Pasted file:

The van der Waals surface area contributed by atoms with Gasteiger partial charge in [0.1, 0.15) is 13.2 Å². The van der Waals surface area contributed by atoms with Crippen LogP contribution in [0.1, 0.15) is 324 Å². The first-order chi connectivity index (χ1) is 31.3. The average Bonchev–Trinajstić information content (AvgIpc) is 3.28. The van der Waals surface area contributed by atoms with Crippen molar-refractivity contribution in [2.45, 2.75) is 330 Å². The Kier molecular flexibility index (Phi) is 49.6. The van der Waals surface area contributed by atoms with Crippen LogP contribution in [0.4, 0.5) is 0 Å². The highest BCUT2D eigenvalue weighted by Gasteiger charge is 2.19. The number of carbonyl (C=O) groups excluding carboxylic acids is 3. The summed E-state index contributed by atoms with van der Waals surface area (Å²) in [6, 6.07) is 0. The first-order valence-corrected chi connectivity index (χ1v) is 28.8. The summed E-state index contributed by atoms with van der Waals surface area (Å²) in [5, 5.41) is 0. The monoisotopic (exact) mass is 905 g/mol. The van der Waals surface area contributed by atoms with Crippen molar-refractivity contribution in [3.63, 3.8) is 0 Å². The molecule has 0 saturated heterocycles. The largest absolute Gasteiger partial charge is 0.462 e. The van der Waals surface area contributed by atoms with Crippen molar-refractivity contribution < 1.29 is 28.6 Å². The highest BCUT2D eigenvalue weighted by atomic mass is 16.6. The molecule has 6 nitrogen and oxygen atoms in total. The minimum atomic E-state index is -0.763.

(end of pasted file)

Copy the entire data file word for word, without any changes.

The van der Waals surface area contributed by atoms with Gasteiger partial charge in [0.1, 0.15) is 13.2 Å². The van der Waals surface area contributed by atoms with Crippen LogP contribution in [0.1, 0.15) is 324 Å². The first-order chi connectivity index (χ1) is 31.3. The average Bonchev–Trinajstić information content (AvgIpc) is 3.28. The van der Waals surface area contributed by atoms with Crippen molar-refractivity contribution in [2.45, 2.75) is 330 Å². The Kier molecular flexibility index (Phi) is 49.6. The van der Waals surface area contributed by atoms with Crippen LogP contribution in [0.4, 0.5) is 0 Å². The highest BCUT2D eigenvalue weighted by Gasteiger charge is 2.19. The number of carbonyl (C=O) groups excluding carboxylic acids is 3. The summed E-state index contributed by atoms with van der Waals surface area (Å²) in [6, 6.07) is 0. The first-order valence-corrected chi connectivity index (χ1v) is 28.8. The summed E-state index contributed by atoms with van der Waals surface area (Å²) in [5, 5.41) is 0. The monoisotopic (exact) mass is 905 g/mol. The van der Waals surface area contributed by atoms with Crippen molar-refractivity contribution in [3.63, 3.8) is 0 Å². The molecule has 0 saturated heterocycles. The largest absolute Gasteiger partial charge is 0.462 e. The van der Waals surface area contributed by atoms with Crippen molar-refractivity contribution < 1.29 is 28.6 Å². The highest BCUT2D eigenvalue weighted by atomic mass is 16.6. The molecule has 6 nitrogen and oxygen atoms in total. The minimum atomic E-state index is -0.763.